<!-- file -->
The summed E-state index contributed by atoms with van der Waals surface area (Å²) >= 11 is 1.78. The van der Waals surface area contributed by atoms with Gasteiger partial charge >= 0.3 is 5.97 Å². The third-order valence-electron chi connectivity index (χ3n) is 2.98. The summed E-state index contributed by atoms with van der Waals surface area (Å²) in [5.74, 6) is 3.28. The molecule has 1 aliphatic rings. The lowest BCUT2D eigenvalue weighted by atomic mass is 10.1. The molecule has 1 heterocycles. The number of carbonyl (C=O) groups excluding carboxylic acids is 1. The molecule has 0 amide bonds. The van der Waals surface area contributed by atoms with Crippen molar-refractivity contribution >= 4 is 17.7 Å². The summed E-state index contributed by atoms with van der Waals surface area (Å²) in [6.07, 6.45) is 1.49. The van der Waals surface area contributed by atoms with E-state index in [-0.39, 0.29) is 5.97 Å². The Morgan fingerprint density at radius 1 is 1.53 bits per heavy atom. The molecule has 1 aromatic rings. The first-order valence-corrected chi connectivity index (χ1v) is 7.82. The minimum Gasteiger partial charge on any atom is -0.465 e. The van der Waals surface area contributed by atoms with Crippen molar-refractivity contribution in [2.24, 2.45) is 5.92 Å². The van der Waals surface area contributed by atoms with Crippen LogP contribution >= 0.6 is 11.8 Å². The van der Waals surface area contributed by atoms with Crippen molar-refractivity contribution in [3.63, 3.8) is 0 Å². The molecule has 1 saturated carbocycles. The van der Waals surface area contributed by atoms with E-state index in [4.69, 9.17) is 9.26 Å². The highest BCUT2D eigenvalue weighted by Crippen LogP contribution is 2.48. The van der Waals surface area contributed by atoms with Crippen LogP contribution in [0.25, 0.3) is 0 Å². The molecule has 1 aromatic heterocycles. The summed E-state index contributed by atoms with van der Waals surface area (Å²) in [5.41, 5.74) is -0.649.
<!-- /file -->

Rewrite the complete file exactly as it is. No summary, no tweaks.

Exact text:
The summed E-state index contributed by atoms with van der Waals surface area (Å²) >= 11 is 1.78. The van der Waals surface area contributed by atoms with Gasteiger partial charge >= 0.3 is 5.97 Å². The third-order valence-electron chi connectivity index (χ3n) is 2.98. The summed E-state index contributed by atoms with van der Waals surface area (Å²) in [5.74, 6) is 3.28. The molecule has 1 aliphatic rings. The lowest BCUT2D eigenvalue weighted by atomic mass is 10.1. The molecule has 1 heterocycles. The number of carbonyl (C=O) groups excluding carboxylic acids is 1. The molecule has 0 amide bonds. The van der Waals surface area contributed by atoms with Crippen molar-refractivity contribution >= 4 is 17.7 Å². The summed E-state index contributed by atoms with van der Waals surface area (Å²) in [6.07, 6.45) is 1.49. The van der Waals surface area contributed by atoms with E-state index in [-0.39, 0.29) is 5.97 Å². The Morgan fingerprint density at radius 1 is 1.53 bits per heavy atom. The molecule has 1 aromatic rings. The first-order valence-corrected chi connectivity index (χ1v) is 7.82. The minimum Gasteiger partial charge on any atom is -0.465 e. The van der Waals surface area contributed by atoms with Crippen molar-refractivity contribution in [2.24, 2.45) is 5.92 Å². The van der Waals surface area contributed by atoms with Crippen LogP contribution >= 0.6 is 11.8 Å². The van der Waals surface area contributed by atoms with Crippen molar-refractivity contribution in [3.63, 3.8) is 0 Å². The molecule has 1 saturated carbocycles. The van der Waals surface area contributed by atoms with E-state index in [4.69, 9.17) is 9.26 Å². The highest BCUT2D eigenvalue weighted by Crippen LogP contribution is 2.48. The van der Waals surface area contributed by atoms with Crippen LogP contribution in [0.25, 0.3) is 0 Å². The molecule has 1 aromatic heterocycles. The summed E-state index contributed by atoms with van der Waals surface area (Å²) in [5.41, 5.74) is -0.649.